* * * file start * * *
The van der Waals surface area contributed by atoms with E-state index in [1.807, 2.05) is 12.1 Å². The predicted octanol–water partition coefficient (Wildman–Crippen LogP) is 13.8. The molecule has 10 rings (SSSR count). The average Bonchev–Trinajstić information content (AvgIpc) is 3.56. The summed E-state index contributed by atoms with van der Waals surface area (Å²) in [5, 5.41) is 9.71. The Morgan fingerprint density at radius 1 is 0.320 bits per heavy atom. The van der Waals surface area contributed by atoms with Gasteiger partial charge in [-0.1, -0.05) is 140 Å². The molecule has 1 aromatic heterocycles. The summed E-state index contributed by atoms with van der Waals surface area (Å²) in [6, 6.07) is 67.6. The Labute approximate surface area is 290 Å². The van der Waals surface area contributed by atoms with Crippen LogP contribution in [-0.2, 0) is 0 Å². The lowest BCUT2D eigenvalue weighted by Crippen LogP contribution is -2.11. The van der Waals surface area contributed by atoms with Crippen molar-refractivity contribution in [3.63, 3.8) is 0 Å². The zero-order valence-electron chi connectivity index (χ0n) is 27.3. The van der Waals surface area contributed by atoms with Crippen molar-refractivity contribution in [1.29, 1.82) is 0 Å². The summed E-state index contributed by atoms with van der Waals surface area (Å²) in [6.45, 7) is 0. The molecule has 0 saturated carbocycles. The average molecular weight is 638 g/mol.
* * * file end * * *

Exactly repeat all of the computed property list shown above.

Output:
The van der Waals surface area contributed by atoms with E-state index in [1.807, 2.05) is 12.1 Å². The predicted octanol–water partition coefficient (Wildman–Crippen LogP) is 13.8. The molecule has 10 rings (SSSR count). The average Bonchev–Trinajstić information content (AvgIpc) is 3.56. The summed E-state index contributed by atoms with van der Waals surface area (Å²) in [5, 5.41) is 9.71. The Morgan fingerprint density at radius 1 is 0.320 bits per heavy atom. The van der Waals surface area contributed by atoms with Gasteiger partial charge in [-0.1, -0.05) is 140 Å². The molecule has 1 aromatic heterocycles. The summed E-state index contributed by atoms with van der Waals surface area (Å²) in [6, 6.07) is 67.6. The Labute approximate surface area is 290 Å². The van der Waals surface area contributed by atoms with Crippen LogP contribution in [-0.2, 0) is 0 Å². The lowest BCUT2D eigenvalue weighted by Crippen LogP contribution is -2.11. The van der Waals surface area contributed by atoms with Crippen molar-refractivity contribution in [3.63, 3.8) is 0 Å². The zero-order valence-electron chi connectivity index (χ0n) is 27.3. The van der Waals surface area contributed by atoms with Crippen molar-refractivity contribution in [1.29, 1.82) is 0 Å². The summed E-state index contributed by atoms with van der Waals surface area (Å²) in [6.45, 7) is 0. The molecule has 0 saturated carbocycles. The average molecular weight is 638 g/mol.